Mines and Mining Development minister Obert Mpofu on Wednesday took his praise-singing and bootlicking of President Robert Mugabe a notch up after he described the 87-year-old Zanu PF leader as his “father”.
A leaked letter last year showed that Mpofu signed off his correspondence with Mugabe as “your ever obedient son” and his critics said it was part of Zanu PF’s patronage system.
The Zanu PF politburo member and MP for Umguza told journalists in Harare that he had no apologies to make.
“President Mugabe is my father, he is my father and the signing off as ‘your ever obedient son’ was not a mistake.
“When I go to see him I refer to him as baba (father),” Mpofu said amid laughter from journalists.
“I don’t drink (alcohol) and any decision I take is sober. I do things knowing they are good. I regard President Mugabe as my father,” he said.
Mpofu (60) said he also referred to his seniors and bosses as his fathers, but did not do the same with Prime Minister Morgan Tsvangirai (59) because they were of the same age group.
Incidentally, Mpofu is the only Zanu PF MP in the Matabeleland region who has so far endorsed President Mugabe as the party’s presidential candidate in elections likely to be held next year.
Several Zanu PF senior officials have also gone overboard in praise-singing President Mugabe.
The late Deputy Minister of Local Government Tony Gara once described the veteran ruler as “God’s other son”.
At the launch of the Mhondoro-Ngezi community share ownership scheme last month, Mashonaland West governor Faber Chidarikire said of President Mugabe: “You are our Biblical Moses.”
Not to be outdone, Youth Development, Indigenisation and Empowerment minister Saviour Kasukuwere went a notch higher, likening President Mugabe to God’s “Angel Gabriel”.
Earlier this year, Information and Publicity minister Webster Shamu and party chairman Simon Khaya Moyo said the President was feared the world over because of his intelligence and was like Cremora (a popular milk brand). Meanwhile, Mpofu defended his wealth, saying he was a businessman way before he became a Cabinet minister.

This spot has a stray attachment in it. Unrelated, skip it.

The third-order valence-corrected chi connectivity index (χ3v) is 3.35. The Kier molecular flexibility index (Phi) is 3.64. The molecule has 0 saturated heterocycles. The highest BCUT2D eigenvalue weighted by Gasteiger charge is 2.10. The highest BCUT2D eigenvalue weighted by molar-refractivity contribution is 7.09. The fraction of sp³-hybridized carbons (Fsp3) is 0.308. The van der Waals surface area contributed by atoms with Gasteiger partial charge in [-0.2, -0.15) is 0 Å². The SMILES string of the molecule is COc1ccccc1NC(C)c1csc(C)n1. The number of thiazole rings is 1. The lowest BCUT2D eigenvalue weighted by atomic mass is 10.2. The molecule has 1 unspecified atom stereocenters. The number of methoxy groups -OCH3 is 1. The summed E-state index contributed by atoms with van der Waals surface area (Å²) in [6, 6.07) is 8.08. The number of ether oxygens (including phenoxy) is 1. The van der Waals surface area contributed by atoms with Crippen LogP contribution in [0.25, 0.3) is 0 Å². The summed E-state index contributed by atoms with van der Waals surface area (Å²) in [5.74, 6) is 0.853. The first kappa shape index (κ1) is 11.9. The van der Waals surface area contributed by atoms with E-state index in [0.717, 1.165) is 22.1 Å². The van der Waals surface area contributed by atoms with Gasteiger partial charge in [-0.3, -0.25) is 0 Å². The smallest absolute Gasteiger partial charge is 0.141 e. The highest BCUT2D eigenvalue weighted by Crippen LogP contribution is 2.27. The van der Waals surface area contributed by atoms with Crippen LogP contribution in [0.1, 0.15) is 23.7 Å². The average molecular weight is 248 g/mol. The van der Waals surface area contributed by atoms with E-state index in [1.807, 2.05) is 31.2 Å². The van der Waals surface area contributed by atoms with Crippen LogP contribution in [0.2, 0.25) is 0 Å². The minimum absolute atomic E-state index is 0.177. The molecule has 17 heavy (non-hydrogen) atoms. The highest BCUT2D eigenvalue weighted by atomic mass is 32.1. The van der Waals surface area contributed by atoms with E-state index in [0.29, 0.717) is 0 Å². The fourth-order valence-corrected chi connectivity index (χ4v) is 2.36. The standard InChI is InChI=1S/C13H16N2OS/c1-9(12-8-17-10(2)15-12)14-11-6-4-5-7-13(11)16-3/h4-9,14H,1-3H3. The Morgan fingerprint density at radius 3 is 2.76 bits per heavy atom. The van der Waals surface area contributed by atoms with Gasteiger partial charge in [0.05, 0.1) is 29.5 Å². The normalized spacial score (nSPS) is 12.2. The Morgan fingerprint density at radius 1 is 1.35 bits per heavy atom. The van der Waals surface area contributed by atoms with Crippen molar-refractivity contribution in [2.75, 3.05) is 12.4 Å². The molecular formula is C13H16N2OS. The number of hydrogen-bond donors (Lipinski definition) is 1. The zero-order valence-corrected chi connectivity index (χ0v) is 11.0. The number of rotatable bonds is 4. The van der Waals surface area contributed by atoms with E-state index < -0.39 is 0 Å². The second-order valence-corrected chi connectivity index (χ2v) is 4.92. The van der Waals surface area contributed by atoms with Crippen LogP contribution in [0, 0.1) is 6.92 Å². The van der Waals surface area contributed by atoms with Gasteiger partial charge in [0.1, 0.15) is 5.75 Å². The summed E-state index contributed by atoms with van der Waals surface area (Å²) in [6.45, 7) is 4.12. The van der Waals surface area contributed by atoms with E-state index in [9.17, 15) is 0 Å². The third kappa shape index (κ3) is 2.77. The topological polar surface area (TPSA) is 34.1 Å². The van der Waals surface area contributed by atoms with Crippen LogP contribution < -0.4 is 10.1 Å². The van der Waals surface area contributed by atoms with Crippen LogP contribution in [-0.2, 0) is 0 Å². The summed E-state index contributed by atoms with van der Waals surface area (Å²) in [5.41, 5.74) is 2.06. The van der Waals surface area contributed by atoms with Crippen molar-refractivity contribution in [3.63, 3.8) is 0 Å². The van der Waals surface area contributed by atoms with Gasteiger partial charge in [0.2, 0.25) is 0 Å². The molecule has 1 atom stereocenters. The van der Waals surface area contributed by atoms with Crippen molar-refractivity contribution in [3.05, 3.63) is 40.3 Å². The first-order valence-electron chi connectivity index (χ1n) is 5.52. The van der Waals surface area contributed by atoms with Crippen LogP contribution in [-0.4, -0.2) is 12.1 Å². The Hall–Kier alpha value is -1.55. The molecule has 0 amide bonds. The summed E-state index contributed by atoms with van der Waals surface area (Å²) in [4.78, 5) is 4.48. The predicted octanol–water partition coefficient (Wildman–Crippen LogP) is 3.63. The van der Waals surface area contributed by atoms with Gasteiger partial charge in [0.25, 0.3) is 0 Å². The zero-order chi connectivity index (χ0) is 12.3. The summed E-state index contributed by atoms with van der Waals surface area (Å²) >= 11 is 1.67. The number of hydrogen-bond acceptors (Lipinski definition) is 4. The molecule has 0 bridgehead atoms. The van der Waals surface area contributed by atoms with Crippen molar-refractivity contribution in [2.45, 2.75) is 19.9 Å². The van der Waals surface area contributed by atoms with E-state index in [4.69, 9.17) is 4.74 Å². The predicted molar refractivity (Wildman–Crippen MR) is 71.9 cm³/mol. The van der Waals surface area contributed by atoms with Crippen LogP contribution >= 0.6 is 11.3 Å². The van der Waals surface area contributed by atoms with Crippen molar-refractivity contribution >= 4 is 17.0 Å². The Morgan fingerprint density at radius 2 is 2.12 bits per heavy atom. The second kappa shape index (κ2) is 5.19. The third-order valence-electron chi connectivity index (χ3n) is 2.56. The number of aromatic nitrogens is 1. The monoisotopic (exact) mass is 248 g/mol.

“They say I am wealthy, but I have never been poor,” he said.
“I have been in business for some time. You are making me more important. I have a tall building (York House in Bulawayo) as reported, which I bought a long time ago and I will not even apologise for that.”
Last year there were reports that Mpofu had gone on a property buying spree in Matabeleland. He allegedly bought houses in Victoria Falls for cash and his critics claimed the money was obtained from the sale of diamonds.
“I have bought houses, yes, and I bought a borehole drilling machine, but that’s business and I am going to do more,” Mpofu said.
“The fact that I am Minister of Mines doesn’t stop me from business. I am the largest rancher maybe in the whole country. I want to know who has more cattle than me. Since 1993, I have done more.
“Maybe people are not used to having people from that side (Matabeleland) being successful in business.The whole world knows Mpofu and what he has done.
It’s only in Zimbabwe where I am not taken seriously. It’s not a crime to own property in Zimbabwe. I have what I have and I am proud and will do more.”
Mpofu also denounced political violence, saying he would resign if he were to win an election where people were maimed in his constituency.